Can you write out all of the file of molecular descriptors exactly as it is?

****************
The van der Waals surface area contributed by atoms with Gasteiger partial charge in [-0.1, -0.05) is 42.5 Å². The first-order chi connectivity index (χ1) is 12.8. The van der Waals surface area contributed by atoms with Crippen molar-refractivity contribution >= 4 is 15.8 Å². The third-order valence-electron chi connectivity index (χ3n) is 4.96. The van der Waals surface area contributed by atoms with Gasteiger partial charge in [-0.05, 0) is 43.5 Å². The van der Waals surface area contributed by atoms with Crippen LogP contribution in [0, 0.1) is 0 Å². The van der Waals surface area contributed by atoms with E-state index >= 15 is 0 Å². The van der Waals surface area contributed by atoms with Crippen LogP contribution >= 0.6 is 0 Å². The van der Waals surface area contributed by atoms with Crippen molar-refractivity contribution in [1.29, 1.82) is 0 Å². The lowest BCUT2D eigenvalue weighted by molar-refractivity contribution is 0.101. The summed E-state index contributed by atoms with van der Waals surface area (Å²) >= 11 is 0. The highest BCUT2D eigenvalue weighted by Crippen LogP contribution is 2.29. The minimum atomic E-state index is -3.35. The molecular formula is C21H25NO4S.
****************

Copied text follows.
The van der Waals surface area contributed by atoms with Gasteiger partial charge in [-0.1, -0.05) is 42.5 Å². The first-order chi connectivity index (χ1) is 12.8. The van der Waals surface area contributed by atoms with Crippen molar-refractivity contribution >= 4 is 15.8 Å². The third-order valence-electron chi connectivity index (χ3n) is 4.96. The van der Waals surface area contributed by atoms with Gasteiger partial charge in [-0.05, 0) is 43.5 Å². The van der Waals surface area contributed by atoms with Crippen LogP contribution in [0, 0.1) is 0 Å². The van der Waals surface area contributed by atoms with E-state index >= 15 is 0 Å². The van der Waals surface area contributed by atoms with Crippen LogP contribution >= 0.6 is 0 Å². The van der Waals surface area contributed by atoms with Crippen molar-refractivity contribution in [1.29, 1.82) is 0 Å². The lowest BCUT2D eigenvalue weighted by molar-refractivity contribution is 0.101. The summed E-state index contributed by atoms with van der Waals surface area (Å²) >= 11 is 0. The highest BCUT2D eigenvalue weighted by Crippen LogP contribution is 2.29. The minimum atomic E-state index is -3.35. The molecular formula is C21H25NO4S.